I’m the cub master for my kids school cub scout group, an assistant coach for one son’s baseball team, and an assistant coach for the other son’s track & field team. So this past weekend I was busy with a camping trip for the scouts Sat. night, a baseball game Sunday, and a track meet Sunday (the typical fun filled weekend for me these days).
Anyway - because of my schedule, I couldn’t make it to the Techcrunch hackathon this past weekend. But just because I couldn’t physically be there doesn’t mean that I wanted to miss out on the fun…
So I took a few hours this past weekend (mostly at night after the kids were sleeping) and threw together my own little hack which is now live and available to experience at - gawk.it
Since I don’t get the chance to get up on stage and introduce gawk.it to the world (like I did a few years back for appsigot) – I’ll just give the quick pitch here instead:
What gawk.it is today
Gawk.it started as a tiny experiment.
I wanted to see what would happen if I built a dead-simple way to search the content of avc.com that included both the blog posts AND the Disqus comments.
I wondered what kind of information is really in this data set? Would it be something that I actually used? If so, how often would I actually use it? What other ideas and projects might it spawn? Is there a larger idea that it might lead to?
I didn’t know, but I figured why not hack something quick together and try to find out? So that’s what I did.
Right now your gawk.it experience should provide a simple, yet powerful, way to search the blog posts and comments found on avc.com and cdixon.org (after I got this stuff working for avc, the first thing I wanted to do was expand the data set [and what better source than my currently 2nd favorite blog?]. Expanding the data set also helped me to streamline the process so I could continue to expand the data set down the road [i.e. I’ll be releasing features soon to allow others to add their blogs to the master index]).
Admittedly, only offering up search across these two blogs (and their comments) is a bit limiting at the moment…but the good news, these two blogs actually represent an extremely diverse and active group that generates lots of interesting discussions every single day. So I think even with this limited first version, you’ll find some interesting content and conversations when you gawk.it.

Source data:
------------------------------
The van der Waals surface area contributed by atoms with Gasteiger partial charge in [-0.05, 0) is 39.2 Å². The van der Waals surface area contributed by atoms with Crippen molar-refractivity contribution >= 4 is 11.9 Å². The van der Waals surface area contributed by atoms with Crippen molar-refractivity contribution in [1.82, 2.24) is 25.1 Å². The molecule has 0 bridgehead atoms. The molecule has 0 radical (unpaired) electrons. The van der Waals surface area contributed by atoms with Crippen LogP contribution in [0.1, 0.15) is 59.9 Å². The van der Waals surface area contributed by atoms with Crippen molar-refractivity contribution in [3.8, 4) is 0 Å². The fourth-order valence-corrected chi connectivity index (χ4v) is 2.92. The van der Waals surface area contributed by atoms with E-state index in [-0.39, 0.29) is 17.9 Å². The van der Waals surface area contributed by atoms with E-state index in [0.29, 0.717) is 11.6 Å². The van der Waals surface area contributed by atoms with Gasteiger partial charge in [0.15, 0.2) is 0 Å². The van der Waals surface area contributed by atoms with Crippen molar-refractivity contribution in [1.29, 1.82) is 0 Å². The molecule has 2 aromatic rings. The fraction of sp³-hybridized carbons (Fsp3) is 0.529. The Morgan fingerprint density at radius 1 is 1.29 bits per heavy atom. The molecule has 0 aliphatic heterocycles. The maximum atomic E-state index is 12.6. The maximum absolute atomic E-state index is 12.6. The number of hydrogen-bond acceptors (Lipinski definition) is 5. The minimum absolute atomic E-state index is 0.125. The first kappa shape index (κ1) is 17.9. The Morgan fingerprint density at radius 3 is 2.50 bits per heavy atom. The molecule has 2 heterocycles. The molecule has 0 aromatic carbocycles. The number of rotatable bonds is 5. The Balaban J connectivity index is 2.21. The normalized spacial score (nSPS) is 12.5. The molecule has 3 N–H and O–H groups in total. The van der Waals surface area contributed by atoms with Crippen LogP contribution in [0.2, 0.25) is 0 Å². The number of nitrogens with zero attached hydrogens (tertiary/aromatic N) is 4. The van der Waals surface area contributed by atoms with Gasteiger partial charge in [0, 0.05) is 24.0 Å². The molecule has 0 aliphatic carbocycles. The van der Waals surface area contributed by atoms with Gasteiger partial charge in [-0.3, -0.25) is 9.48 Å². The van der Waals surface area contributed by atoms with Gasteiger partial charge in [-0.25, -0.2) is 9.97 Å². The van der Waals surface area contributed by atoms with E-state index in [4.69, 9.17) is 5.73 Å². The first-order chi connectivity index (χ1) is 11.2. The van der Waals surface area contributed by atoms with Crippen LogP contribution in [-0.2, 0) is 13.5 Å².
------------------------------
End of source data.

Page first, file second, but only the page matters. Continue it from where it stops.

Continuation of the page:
All that being said, I’m happy to say, the gawk.it you see today is really just the starting point (turns out the answers to the initial questions I listed above are VERY interesting and flush with opportunity).
So here’s a little bit on my thinking on what gawk.it will be in the near future.
Ever learn something from listening in on someone else’s conversation?
Bringing that ability into an online tool is the core idea behind gawk.it.
If you take a look around the internet today, you’ll notice that there are actually billions of conversations happening.
Some of these conversations have sat idle for years, just waiting for a random person to come along and breath new life into them. Some are brand new with a frenzy of action being added every second.
If you want to get involved in any of these conversations, or just mine them for the amazing history/knowledge the best ones contain, how do you find them?
They’re not focused on conversations, or getting you into the right conversations, they’re really just focused on getting you to quality web content and facts (sometimes this content turns out to be conversational, but the chances of that are random at best).
gawk.it is going to fix this problem.
…or at least that’s where I’m heading with the project at the moment.
So why not jump over to gawk.it and give it a try? (and don’t forget to give it a go on your mobile web browser as well!)
Then let me know what you think and what ideas you’ve got in the comments below!
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Kevin has a day job as CTO of Veritonic and is spending nights & weekends hacking on Share Game Tape. You can also check out some of his open source code on GitHub or connect with him on Twitter @falicon or via email at kevin at falicon.com.
If you have comments, thoughts, or want to respond to something you see here I would encourage you to respond via a post on your own blog (and then let me know about the link via one of the routes mentioned above).